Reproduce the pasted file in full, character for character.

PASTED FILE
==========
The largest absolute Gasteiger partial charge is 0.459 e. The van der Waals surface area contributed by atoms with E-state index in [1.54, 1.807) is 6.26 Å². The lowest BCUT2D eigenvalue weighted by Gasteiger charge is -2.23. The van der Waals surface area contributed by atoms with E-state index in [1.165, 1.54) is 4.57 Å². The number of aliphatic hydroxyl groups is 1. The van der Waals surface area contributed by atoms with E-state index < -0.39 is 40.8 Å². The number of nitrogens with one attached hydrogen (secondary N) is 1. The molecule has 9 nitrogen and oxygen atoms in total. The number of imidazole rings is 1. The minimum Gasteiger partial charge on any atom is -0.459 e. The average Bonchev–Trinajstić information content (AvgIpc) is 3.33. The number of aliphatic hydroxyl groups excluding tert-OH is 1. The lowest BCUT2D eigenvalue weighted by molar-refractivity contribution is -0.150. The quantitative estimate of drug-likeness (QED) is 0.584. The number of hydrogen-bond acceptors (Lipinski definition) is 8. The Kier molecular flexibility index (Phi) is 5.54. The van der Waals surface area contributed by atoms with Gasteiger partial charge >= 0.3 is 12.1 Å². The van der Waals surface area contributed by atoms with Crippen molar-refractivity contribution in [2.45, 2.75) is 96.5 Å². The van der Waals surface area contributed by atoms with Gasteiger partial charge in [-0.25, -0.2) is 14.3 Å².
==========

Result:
The largest absolute Gasteiger partial charge is 0.459 e. The van der Waals surface area contributed by atoms with E-state index in [1.54, 1.807) is 6.26 Å². The lowest BCUT2D eigenvalue weighted by Gasteiger charge is -2.23. The van der Waals surface area contributed by atoms with E-state index in [1.165, 1.54) is 4.57 Å². The number of aliphatic hydroxyl groups is 1. The van der Waals surface area contributed by atoms with E-state index < -0.39 is 40.8 Å². The number of nitrogens with one attached hydrogen (secondary N) is 1. The molecule has 9 nitrogen and oxygen atoms in total. The number of imidazole rings is 1. The minimum Gasteiger partial charge on any atom is -0.459 e. The average Bonchev–Trinajstić information content (AvgIpc) is 3.33. The number of aliphatic hydroxyl groups excluding tert-OH is 1. The lowest BCUT2D eigenvalue weighted by molar-refractivity contribution is -0.150. The quantitative estimate of drug-likeness (QED) is 0.584. The number of hydrogen-bond acceptors (Lipinski definition) is 8. The Kier molecular flexibility index (Phi) is 5.54. The van der Waals surface area contributed by atoms with Gasteiger partial charge >= 0.3 is 12.1 Å². The van der Waals surface area contributed by atoms with Crippen molar-refractivity contribution in [2.45, 2.75) is 96.5 Å². The van der Waals surface area contributed by atoms with Gasteiger partial charge in [-0.25, -0.2) is 14.3 Å².